UBC Undergraduate Research

Interprofessional doula project Cameron, Tessa; Chung, Mina; Farr, Marcelle; Grebneva, Irina; Grimson, Karly; Lin, Katie 2011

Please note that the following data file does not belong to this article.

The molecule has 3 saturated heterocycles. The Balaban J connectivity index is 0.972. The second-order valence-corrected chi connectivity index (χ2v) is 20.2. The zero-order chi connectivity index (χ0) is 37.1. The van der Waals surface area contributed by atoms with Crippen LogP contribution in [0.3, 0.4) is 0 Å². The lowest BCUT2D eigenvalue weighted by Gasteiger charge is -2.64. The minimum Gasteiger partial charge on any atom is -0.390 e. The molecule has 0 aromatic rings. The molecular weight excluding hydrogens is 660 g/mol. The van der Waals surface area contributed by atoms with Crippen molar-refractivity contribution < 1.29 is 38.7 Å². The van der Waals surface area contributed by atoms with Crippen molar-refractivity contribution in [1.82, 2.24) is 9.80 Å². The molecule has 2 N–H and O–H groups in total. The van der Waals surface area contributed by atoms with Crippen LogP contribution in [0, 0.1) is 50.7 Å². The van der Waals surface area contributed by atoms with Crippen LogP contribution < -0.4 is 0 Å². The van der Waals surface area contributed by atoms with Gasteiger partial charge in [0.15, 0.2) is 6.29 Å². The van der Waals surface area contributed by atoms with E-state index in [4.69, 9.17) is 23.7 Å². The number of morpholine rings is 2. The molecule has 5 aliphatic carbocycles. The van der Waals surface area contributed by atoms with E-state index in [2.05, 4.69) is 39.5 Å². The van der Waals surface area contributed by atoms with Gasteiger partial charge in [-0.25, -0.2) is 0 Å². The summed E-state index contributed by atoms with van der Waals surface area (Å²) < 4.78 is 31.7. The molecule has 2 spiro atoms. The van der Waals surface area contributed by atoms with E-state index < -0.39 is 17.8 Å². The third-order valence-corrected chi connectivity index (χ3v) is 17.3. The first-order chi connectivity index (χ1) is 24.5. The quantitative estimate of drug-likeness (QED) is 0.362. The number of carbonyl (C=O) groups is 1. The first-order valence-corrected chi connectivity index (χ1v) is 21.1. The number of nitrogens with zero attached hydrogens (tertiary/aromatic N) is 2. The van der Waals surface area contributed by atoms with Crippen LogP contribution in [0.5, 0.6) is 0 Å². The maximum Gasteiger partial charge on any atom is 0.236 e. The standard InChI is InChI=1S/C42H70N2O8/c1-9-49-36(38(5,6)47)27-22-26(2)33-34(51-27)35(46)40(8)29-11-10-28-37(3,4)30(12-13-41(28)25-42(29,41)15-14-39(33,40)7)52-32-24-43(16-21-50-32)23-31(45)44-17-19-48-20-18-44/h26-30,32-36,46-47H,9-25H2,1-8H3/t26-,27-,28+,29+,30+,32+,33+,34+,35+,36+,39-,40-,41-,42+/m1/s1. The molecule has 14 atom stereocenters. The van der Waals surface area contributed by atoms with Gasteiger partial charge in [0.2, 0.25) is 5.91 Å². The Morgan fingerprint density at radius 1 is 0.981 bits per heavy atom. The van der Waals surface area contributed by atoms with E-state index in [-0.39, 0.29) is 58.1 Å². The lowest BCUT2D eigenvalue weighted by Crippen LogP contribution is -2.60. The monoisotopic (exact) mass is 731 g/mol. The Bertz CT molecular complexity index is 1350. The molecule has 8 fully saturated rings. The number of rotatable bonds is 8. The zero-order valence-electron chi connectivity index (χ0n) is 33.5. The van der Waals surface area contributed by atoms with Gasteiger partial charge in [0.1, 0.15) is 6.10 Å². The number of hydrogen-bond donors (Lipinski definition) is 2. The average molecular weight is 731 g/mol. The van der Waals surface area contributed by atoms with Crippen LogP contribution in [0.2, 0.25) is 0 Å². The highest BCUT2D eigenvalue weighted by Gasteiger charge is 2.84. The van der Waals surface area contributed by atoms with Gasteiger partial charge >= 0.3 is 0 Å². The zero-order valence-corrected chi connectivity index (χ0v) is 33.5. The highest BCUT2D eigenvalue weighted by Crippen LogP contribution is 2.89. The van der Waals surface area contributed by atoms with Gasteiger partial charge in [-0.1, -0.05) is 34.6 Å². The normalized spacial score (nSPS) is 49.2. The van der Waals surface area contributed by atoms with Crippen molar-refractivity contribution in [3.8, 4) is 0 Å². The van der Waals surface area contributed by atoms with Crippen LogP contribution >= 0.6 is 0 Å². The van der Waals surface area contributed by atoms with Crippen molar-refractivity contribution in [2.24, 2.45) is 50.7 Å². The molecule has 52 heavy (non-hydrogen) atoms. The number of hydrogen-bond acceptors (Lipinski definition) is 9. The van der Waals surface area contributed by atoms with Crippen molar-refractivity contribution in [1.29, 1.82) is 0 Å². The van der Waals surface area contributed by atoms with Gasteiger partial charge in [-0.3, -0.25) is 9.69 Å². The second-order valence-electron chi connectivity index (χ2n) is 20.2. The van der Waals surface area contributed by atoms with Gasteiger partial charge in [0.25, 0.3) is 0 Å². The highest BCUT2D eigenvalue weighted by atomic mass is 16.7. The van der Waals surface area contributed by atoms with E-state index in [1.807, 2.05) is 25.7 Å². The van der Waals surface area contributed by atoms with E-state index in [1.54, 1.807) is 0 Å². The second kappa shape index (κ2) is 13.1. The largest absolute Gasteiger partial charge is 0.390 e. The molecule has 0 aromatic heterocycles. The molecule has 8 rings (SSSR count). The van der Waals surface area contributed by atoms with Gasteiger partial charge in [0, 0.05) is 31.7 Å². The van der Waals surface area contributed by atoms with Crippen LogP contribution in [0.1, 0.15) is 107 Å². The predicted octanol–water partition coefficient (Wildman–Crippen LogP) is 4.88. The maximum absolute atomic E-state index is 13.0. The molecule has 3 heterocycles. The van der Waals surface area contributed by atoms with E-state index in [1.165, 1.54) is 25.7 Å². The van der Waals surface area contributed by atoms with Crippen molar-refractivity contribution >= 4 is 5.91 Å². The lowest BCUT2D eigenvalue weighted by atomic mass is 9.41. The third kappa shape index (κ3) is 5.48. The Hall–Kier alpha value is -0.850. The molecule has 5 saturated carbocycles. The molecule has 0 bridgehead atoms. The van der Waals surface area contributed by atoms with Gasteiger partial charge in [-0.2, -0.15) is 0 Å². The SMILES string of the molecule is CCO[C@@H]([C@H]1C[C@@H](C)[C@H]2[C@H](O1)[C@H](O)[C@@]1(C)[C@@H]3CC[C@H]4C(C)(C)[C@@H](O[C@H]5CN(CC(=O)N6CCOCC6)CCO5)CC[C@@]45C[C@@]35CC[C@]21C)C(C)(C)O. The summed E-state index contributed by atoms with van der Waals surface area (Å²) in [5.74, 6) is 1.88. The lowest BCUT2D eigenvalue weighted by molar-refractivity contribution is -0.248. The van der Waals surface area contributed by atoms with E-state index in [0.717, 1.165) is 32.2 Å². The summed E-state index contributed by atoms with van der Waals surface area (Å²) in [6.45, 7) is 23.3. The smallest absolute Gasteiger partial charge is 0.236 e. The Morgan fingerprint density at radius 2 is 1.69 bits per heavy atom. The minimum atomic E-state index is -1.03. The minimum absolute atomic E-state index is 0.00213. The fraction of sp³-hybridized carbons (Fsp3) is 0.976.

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Interprofessional Doula Project Student Project Members: Tessa Cameron, Mina Chung, Marcelle Farr, Irina Grebneva, Karly Grimson and Katie Lin, University of British Columbia School of Nursing Practice Partners: Dr. Wendy Hall, UBC Academic Faculty; and Lehe Elarar, Registered Midwife at BC Women’s Hospital and Interprofessional Doula Seminar Facilitator Project Context Background Weekly Interprofessional Seminars Doula Support Mini Education Sessions on Fir Square Key Lessons Applications and Next Steps We were fortunate to be part of the Interprofessional Doula Seminar for our synthesis project. The Interprofessional Doula Seminar is an initiative of the Collaboration for Maternal and Newborn Health, an organization of interprofessional maternity care providers whose goal is to increase communication and interdisciplinary practice between all maternity care providers in order to improve health outcomes for expecting mothers and their infants. The doula synthesis project involves participation in weekly seminars, which bring together nursing, midwifery, and medical students to learn doula skills, and to discuss topics relevant to caring for women with addictions. As interprofessional teams, we provide doula support to women who are pregnant and using substances on the Fir Square Unit at B.C. Women's Hospital. The doula project also involves marketing the doula services by creating three brief educational sessions for the women on Fir Square. The objectives of our synthesis project are: 1. To provide labour support 2. To engage in interprofessional education 3. To enhance women's knowledge regarding doula support Student testimonials of the Interprofessional Doula Project: “This comprehensive program gave me a unique opportunity to work with students from other disciplines who shared my passion of maternity care and my concerns about societal inequities in health care delivery.” “I learned so much from the process of working with and learning alongside students from other professional disciplines.” “I learned so much about how my interprofessional colleagues think, gained a clearer perspective on the needs of marginalized mothers, and was honoured to share in the pregnancy and births of the Fir Square clients.” "I am not sure who taught me more - the wonderful presenters, the passionate doulas, or the women we supported. Being part of the doula synthesis project was a fantastic experience!” Fir Square is the first and only unit in Canada, and the second in the world, to care for women dealing with substance use and their newborns in a single unit (PHSA, 2010). Typically infants of substance using mothers are removed from their mothers in anticipation of withdrawal symptoms, and placed in a quiet room with no stimulation (PHSA, 2010). This practice is contrary to the best practice that maternity care centres have followed since the early 1940s of newborns rooming in with their mothers (Temkin, 2002). Fir Square challenges and reorients the standard approach to maternity care for women with addictions and is based upon a harm reduction model of care. Recent research has shown positive outcomes of mother-infant dyads on Fir Square; specifically, the research indicates decreased neonatal intensive care unit admissions and length of stay for term infants, increased likelihood of breastfeeding during the hospital stay, and increased odds of the baby being discharged home with the mother (Abrahams et al., 2010). Technological advances in obstetrics and transition to maternity care in hospital has shifted the birth experience from being a normal, home-based event to an illness-oriented, hospital-based procedure (McCool & Simeone, 2002). In addition to addressing interprofessional education, the doula project also addresses the medicalization of current birthing practices by attending to the emotional and physical needs of labouring women in a holistic approach. Once a week we gathered at Women’s Hospital to discuss client contacts and doula related issues, share birth stories, and hear from presenters on various topics related to maternity care and interprofessional teamwork. Our first four sessions focused on orientation and doula skills education. The following sessions were presented by community activists, care providers, and researchers regarding important issues marginalized women face. Some of the presentations included: Dr. Michael Klein – Attitudes of Maternity Care Practitioners Towards Labour and Birth BCCDC Street Nurses – Drugs, Users, and Outreach Nursing Dr. Wendy Hall – Interprofessional Teamwork Dr. Ron Abrahams – Caring for Women with Substance Use and their Babies Dulce Aparicio Feder, RN – HIV and Pregnancy Through sharing our viewpoints in our weekly seminar discussions, as well as through the process of working with each other in a non- hierarchical team, we gained insight into each other’s professional drivers and constraints, and gained confidence in our ability to communicate and work together. In teams of three or four we provided doula support to women on the Fir Square unit. This included prenatal visits, continuous support through labour and birth, and postpartum care. We have had eight referrals from Fir Square so far, and hope to support more women as the project continues. Each woman we support has unique needs. We have provided information about pregnancy, labour, and birth, given massages and applied cool packs to women in labour, helped control a woman’s own birth environment, and aided with breastfeeding and newborn care. Please ask us to share some of our doula stories! In an effort to promote awareness of the Doula Support Teams, we wanted to create relevant mini education sessions on maternity related topics to present to the women on Fir Square. To meet this goal we created a brief handwritten survey for the Fir Square women to fill out regarding what topics might be most interesting to them. We also created on online survey for the care providers of women on Fir, and invited physicians, midwives, nurses, our practice leaders, and the doulas to respond. We asked the same question as to what topics might be most beneficial for the women on Fir, as well as questions assessing their thoughts on doula care and if it would benefit women. We felt it was important to ask these questions to learn more about the buy-in of our stakeholders. Six women replied, and twelve care providers. Based on their feedback, we selected the top three perinatal topics: discomfort in labour, relaxation in labour, and positioning in labour and birth, to present. All three mini educational sessions were brief and informal. All sessions covered the role of a doula, and the types of support the Doula Teams could provide, in addition to the session’s topic. Women were encouraged to speak to their nurse about a doula referral, or speak to us directly after the presentation. “A doula provides continuous care from the prenatal to the postpartum period. She can provide emotional support, reassurance and physical comfort measures to the labouring woman. She can assist partners or family members to participate in ways that help labouring women. Doulas can also provide information to help decision making” (Doula presenters) Mini Education Sessions on Fir Square 3. January Session - Positioning during Labour and Birth (Mina & Marcelle) Using different positions during labour has a number of benefits.  It can: •    Aid in the progression of labour by increasing the efficacy of contractions (upright and lateral positions) (Roberts,1984, as cited in Lawrence, Lewis, Hofmeyf, Dowswell and Styles, 2009) •    Increase a woman’s sense of control during labour (Albers, 1997, as cited in Lawrence et al., 2009) •    Increase the level of comfort experienced by the laboring women •    Provide a source of distraction for the laboring woman •    Decrease women’s need for pharmacologic analgesia during labour (Simkin & O’Hara, 2002) We prepared a presentation on positions that were helpful to use in various stages of labour (see pictures below). • Can ease pain of contractions • Help to speed your labour • Gravity helps the baby to move down into the pelvis • Upright position, allows gravity to assist • Promotes relaxation, allows you to rest • Source of support and stability • Takes pressure off your back • Increases diameter of pelvic outlet • Encourage descent of baby into pelvis • Protects the perineum • Gravity neutral • A break from intensity of contractions • Turning a posterior baby • Good position for counterpressure Through the mini-education sessions on Fir we were able to market our doula services, as well as gain insight into the lives of the women on Fir. Many of the seminars progressed into a general discussion about doulas, pregnancy, labour and birth with the women present. Being present on the unit and open to conversation with the women was very successful in soliciting new referrals, and building relationships with both the clients of Fir Square, as well as the staff. Focus on building relationships on Fir Square Plan regular drop-in sessions with the women on the unit Fewer “appointments” and more “availability” Plan around the needs of both the staff team and the clients on Fir Square Find meaningful ways to provide doula care for clients during antenatal and postpartum periods Increase visibility of doulas on Fir Square Plan regular drop-in sessions to establish a “doula presence” on Fir Square Post a current photo of the interprofessional doula team on the unit Continue educational sessions to foster connections Continue offering informal, mini-educational sessions as a flexible component of the doula drop-in sessions Consider developing several plans for the mini-educational sessions to available for incoming interprofessional doula teams (topics could include: pain management during labour, labouring positions, infant feeding, comfort measures for labour, community resources) Ensure language of mini-educational sessions is appropriate and accessible Continue to offer the women living on Fir Square opportunities to voice their topic preferences for the mini-educational sessions Be flexible! Plan to extend Interprofessional Doula Group work with women who are involved with Sheway Speak up for the role of the nursing profession in interprofessional maternity care! Overview and Outcomes of the Project 1. November Session - Coping with Discomfort  (Karly & Katie) Some of the non-pharmalogical methods that we discussed for coping with the discomfort in labour included: •    Immersion in water-the natural healing properties of water, may acclerate labour, increase the mothers control over the environment and result in less perineal trauma and interventions (Enkin, 2000) •    Transcutaneous electrical nerve stimulation (TENS)-a low voltage electric current that transmits to the skin, resulting in a tingling sensation. The labouring woman is in control of the intensity of the sensation (Enkin, 2000) •    Counter Pressure: using a steady strong force of pressure applied to the lower back during a contraction, or using both hands applying pressure of each side of the hips (double hip squeeze) (Simkin, 2002). 2. December Session - Relaxation during Labour (Tessa & Irina) The discomfort of labour can be intense, with anxiety and fear making it worse. Relaxation is fundamental to a comfortable birth experience, as it calms the mother, softens her muscles, and allows for an easier descent of the baby (Gaskin, 2003). Research has shown that relaxation techniques may decrease pain and help create a positive birth experience for the mother (Tournaire & Theau-Yonneau, 2007). We discussed many possible ways to relax in labour, and provided some demonstrations of the following: •    Aromatherapy                                   •    Hydrotherapy •    Music •    Heat or cool packs •    Lighting                                             •    Massage • Interprofessional collaboration is essential to high quality maternity care and the interprofessional education programs should become part of clinical and academic learning • Doulas are essential part of maternity care teams! • Critical reflection on our own beliefs and values around addiction and pregnancy is crucial • Don’t allow our expectations and assumptions about the care pregnant women with substance abuse should have to muffle their voices: listen without judgment, build up their trust, be protective of their space • Use evidence based research results to dispel stigma around pregnancy and substance abuse to promote social justice • See the women as capable and whole, as the equal partners in their care, not as the ones that are needed to be “saved” or “rescued” • Small acts such as wiping a woman’s face with a cool wash cloth and touching her hand can become powerful and real vehicles by which we, as doulas, can convey that we see her not as a tainted or discounted person but as a whole person deserving excellent maternity care 6 1 3 5 3